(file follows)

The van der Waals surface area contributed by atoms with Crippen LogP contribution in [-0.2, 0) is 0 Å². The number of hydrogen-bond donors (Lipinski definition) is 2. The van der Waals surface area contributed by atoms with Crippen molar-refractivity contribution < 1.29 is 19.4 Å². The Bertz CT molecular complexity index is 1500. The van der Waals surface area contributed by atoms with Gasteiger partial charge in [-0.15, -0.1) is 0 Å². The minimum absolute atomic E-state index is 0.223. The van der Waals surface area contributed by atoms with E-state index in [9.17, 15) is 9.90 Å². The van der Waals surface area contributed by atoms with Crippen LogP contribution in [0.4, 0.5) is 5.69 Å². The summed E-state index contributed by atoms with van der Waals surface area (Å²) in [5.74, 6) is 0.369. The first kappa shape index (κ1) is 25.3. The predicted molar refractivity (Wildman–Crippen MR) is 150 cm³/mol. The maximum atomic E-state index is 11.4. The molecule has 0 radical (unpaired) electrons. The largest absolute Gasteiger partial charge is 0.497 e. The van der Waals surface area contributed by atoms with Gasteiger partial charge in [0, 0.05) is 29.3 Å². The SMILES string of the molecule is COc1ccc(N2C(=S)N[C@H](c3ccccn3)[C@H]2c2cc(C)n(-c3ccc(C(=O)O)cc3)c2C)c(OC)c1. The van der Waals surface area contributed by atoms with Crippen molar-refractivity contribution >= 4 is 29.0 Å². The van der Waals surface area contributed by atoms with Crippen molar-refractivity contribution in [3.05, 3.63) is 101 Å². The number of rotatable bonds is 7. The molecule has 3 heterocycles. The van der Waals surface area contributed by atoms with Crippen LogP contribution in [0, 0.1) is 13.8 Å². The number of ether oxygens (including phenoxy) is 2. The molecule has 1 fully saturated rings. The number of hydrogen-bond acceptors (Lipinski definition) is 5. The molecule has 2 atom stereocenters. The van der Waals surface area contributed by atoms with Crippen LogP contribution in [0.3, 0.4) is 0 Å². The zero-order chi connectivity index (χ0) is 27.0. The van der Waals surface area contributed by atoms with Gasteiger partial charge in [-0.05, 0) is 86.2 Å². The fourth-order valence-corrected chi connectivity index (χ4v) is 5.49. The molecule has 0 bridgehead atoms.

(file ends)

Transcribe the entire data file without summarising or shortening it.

The van der Waals surface area contributed by atoms with Crippen LogP contribution in [-0.2, 0) is 0 Å². The number of hydrogen-bond donors (Lipinski definition) is 2. The van der Waals surface area contributed by atoms with Crippen molar-refractivity contribution < 1.29 is 19.4 Å². The Bertz CT molecular complexity index is 1500. The van der Waals surface area contributed by atoms with Gasteiger partial charge in [-0.15, -0.1) is 0 Å². The minimum absolute atomic E-state index is 0.223. The van der Waals surface area contributed by atoms with E-state index in [9.17, 15) is 9.90 Å². The van der Waals surface area contributed by atoms with Crippen LogP contribution in [0.4, 0.5) is 5.69 Å². The summed E-state index contributed by atoms with van der Waals surface area (Å²) in [5.74, 6) is 0.369. The first kappa shape index (κ1) is 25.3. The predicted molar refractivity (Wildman–Crippen MR) is 150 cm³/mol. The maximum atomic E-state index is 11.4. The molecule has 0 radical (unpaired) electrons. The largest absolute Gasteiger partial charge is 0.497 e. The van der Waals surface area contributed by atoms with Gasteiger partial charge in [0, 0.05) is 29.3 Å². The SMILES string of the molecule is COc1ccc(N2C(=S)N[C@H](c3ccccn3)[C@H]2c2cc(C)n(-c3ccc(C(=O)O)cc3)c2C)c(OC)c1. The van der Waals surface area contributed by atoms with Crippen molar-refractivity contribution >= 4 is 29.0 Å². The van der Waals surface area contributed by atoms with Crippen molar-refractivity contribution in [3.05, 3.63) is 101 Å². The number of rotatable bonds is 7. The molecule has 3 heterocycles. The van der Waals surface area contributed by atoms with Crippen LogP contribution in [0, 0.1) is 13.8 Å². The number of ether oxygens (including phenoxy) is 2. The molecule has 1 fully saturated rings. The number of hydrogen-bond acceptors (Lipinski definition) is 5. The molecule has 2 atom stereocenters. The van der Waals surface area contributed by atoms with Crippen LogP contribution in [0.3, 0.4) is 0 Å². The zero-order chi connectivity index (χ0) is 27.0. The van der Waals surface area contributed by atoms with Gasteiger partial charge in [-0.05, 0) is 86.2 Å². The fourth-order valence-corrected chi connectivity index (χ4v) is 5.49. The molecule has 0 bridgehead atoms.